The Importance of Hometown Healthcare

Posted by on Feb 18, 2022 in Behind the Design
The Importance of Hometown Healthcare

Perhaps you’ve noticed several new healthcare facilities opening in your hometown. I can count five new ones just in my neighborhood. The reason why is because easy access to healthcare is ever more important. During the height of the Covid-19 pandemic, patients were being transferred farther away from their homes and loved ones due to understaffing and too many patients. When you have to seek care far away from home, it wreaks havoc on the patient experience and takes a toll on the patient, their family, and the healing process.

During the pandemic, tracking patients became such a problem that local hospital Renown, implemented logistics software to keep track of their patients and where they were sent for care. Renown Health Opens Care Traffic Control Center

In this case, the Transfer and Operations team ensures a better experience for Renown patients and families. The new system enables providers to provide care closer to home, in lower-cost ambulatory, outpatient surgical, and skilled nursing settings- instead of the hospital, and to deliver a sizeable portion of care to patients where they want to be, in their homes. (Source)

COVID-19 Increased Hospital Transfers

The health system was forced to transfer patients beginning last November to make room for an expected surge in COVID-19 patients, as well as other people with medical issues. On top of that, many people were hesitant to visit hospitals for fear of catching Covid-19. If people had more access to hometown neighborhood facilities, this would not have been an issue.

Case Study: Patient Transfers can Hurt Patients and Families

When patients are in the hospital suffering from illnesses they feel more comfortable when their family is around. Whisking people away from their home and family doesn’t only negatively affect the patients but it can affect the family of the patient as well. In this case study, Melissa Carter’s father Elias Apalit was transferred from Winnipeg to Minnedosa almost three weeks ago. Her mother and father were together for 51 years, and have been separated by forces out of their control. It’s left Apalit, who has advanced dementia, struggling to understand what is happening and where her husband had gone.  Kristina Markus remembers being in tears after learning of her transfer to a facility hundreds of kilometers from her home. She received just two hours’ notice, barely enough time for her sister to come to say goodbye. That is just one example of how patient care needs to be close to home. Beyond that, the aging population may have trouble finding transportation to and from appointments.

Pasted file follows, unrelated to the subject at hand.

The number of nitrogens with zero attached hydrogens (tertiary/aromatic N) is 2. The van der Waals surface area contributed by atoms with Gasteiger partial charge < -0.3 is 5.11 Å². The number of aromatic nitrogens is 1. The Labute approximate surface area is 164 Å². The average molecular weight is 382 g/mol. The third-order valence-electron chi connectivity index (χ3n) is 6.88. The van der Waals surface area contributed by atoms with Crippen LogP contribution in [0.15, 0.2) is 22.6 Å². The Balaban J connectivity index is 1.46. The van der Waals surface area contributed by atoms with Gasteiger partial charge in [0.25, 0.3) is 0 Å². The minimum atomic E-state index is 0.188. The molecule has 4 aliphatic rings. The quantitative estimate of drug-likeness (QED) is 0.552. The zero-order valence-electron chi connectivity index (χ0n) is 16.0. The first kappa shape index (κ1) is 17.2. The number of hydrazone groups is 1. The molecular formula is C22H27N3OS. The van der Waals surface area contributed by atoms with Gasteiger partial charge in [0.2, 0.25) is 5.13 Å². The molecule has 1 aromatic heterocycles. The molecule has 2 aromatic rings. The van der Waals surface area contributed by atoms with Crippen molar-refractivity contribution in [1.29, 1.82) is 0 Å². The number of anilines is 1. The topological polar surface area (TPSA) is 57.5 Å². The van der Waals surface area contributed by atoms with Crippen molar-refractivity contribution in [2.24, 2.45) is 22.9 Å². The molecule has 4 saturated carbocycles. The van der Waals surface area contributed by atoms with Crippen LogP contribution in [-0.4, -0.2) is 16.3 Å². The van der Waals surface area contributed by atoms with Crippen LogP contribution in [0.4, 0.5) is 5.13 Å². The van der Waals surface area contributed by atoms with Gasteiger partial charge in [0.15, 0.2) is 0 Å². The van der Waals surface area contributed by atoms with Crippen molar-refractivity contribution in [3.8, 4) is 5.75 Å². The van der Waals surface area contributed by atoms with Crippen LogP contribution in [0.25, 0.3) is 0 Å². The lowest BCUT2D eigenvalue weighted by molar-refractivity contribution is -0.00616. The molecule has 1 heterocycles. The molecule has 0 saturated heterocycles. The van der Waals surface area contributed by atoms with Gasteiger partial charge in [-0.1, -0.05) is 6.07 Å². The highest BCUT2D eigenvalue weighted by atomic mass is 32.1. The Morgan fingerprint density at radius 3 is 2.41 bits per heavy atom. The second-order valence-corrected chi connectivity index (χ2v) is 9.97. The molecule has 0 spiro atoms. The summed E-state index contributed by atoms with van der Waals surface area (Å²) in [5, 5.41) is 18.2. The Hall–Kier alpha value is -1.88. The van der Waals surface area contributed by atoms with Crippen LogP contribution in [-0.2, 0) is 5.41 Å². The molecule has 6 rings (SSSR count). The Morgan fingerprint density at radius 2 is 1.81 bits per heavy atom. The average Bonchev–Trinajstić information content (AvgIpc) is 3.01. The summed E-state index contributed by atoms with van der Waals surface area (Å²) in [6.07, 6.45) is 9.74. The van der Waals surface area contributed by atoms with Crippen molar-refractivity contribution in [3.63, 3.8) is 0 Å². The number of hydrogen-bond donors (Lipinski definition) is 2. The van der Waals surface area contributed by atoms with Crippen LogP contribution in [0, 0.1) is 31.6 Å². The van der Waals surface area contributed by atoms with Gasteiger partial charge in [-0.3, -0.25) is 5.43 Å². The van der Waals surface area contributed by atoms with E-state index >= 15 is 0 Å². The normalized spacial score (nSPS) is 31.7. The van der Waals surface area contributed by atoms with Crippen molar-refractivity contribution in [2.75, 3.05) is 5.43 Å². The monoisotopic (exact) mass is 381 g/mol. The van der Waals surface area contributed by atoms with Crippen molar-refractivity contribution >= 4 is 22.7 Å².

How Can We Make This Better?

Patient Experience Surveys guide change in healthcare design, becoming so important that it is now one of the first steps administrators and designers take when starting a new project. The simple question: “How can we make this better?” drives change in healthcare design.

Survey Finds Location a Top Factor in Patient Experience

Proximity to a healthcare facility may be a bigger factor than ever in where patients choose to seek care, according to a recent survey by JLL, a real estate and investment management firm. In the polls, 83 percent of patients stated they would prefer to be near their care rather than driving farther to a new or renovated facility. (Source)

The Answer: Make Healthcare More Accessible.

This larger sense of what access means has resulted in smaller facilities, located in accessible locations such as neighborhood strip malls and furnished with modern equipment that is multi-functional.

See How A Vacant Kmart Is Converted Into a Primary Care Clinic

Marie Wikoff is the creator of Wikoff Design Studio based out of Reno, Nevada. Her expertise in healthcare design has helped develop modern design for healthcare organizations locally, regionally and internationally. Her credentials include Evidence-Based Design Accreditation and Certification (EDAC), American Academy of Healthcare Interior Designer (CHID), the National Council of Interior Design Qualification (NCIDQ) and LEED AP. Contact Marie Wikoff


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